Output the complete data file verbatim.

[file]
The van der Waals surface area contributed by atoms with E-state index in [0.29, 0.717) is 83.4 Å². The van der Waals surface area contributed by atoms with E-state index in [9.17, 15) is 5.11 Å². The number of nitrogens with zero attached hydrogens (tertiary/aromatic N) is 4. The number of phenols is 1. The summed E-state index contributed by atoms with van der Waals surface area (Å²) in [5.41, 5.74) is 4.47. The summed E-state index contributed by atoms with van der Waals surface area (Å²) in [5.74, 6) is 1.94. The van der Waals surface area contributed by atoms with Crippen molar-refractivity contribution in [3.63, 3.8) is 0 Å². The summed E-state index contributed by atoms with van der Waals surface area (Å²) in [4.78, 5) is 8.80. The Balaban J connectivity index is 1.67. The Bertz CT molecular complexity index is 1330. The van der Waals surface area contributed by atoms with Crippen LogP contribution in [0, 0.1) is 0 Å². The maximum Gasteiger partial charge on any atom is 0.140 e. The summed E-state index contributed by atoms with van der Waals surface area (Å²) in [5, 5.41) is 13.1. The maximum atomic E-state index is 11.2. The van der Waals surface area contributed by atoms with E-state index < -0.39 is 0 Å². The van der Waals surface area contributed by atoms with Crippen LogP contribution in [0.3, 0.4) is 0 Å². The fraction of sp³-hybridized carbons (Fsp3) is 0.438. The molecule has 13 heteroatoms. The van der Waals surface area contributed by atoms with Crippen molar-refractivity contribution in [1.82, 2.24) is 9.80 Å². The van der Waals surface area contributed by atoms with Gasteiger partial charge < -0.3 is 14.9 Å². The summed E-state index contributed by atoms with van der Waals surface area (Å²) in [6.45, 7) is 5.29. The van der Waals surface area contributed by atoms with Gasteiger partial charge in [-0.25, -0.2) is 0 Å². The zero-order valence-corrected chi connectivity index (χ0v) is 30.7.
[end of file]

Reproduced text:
The van der Waals surface area contributed by atoms with E-state index in [0.29, 0.717) is 83.4 Å². The van der Waals surface area contributed by atoms with E-state index in [9.17, 15) is 5.11 Å². The number of nitrogens with zero attached hydrogens (tertiary/aromatic N) is 4. The number of phenols is 1. The summed E-state index contributed by atoms with van der Waals surface area (Å²) in [5.41, 5.74) is 4.47. The summed E-state index contributed by atoms with van der Waals surface area (Å²) in [5.74, 6) is 1.94. The van der Waals surface area contributed by atoms with Crippen molar-refractivity contribution in [3.63, 3.8) is 0 Å². The summed E-state index contributed by atoms with van der Waals surface area (Å²) in [4.78, 5) is 8.80. The Balaban J connectivity index is 1.67. The Bertz CT molecular complexity index is 1330. The van der Waals surface area contributed by atoms with Crippen LogP contribution in [0, 0.1) is 0 Å². The maximum Gasteiger partial charge on any atom is 0.140 e. The summed E-state index contributed by atoms with van der Waals surface area (Å²) in [5, 5.41) is 13.1. The maximum atomic E-state index is 11.2. The van der Waals surface area contributed by atoms with E-state index < -0.39 is 0 Å². The van der Waals surface area contributed by atoms with Crippen LogP contribution in [0.3, 0.4) is 0 Å². The fraction of sp³-hybridized carbons (Fsp3) is 0.438. The molecule has 13 heteroatoms. The van der Waals surface area contributed by atoms with Crippen molar-refractivity contribution in [1.82, 2.24) is 9.80 Å². The van der Waals surface area contributed by atoms with Gasteiger partial charge < -0.3 is 14.9 Å². The summed E-state index contributed by atoms with van der Waals surface area (Å²) in [6.45, 7) is 5.29. The van der Waals surface area contributed by atoms with Gasteiger partial charge in [-0.25, -0.2) is 0 Å². The zero-order valence-corrected chi connectivity index (χ0v) is 30.7.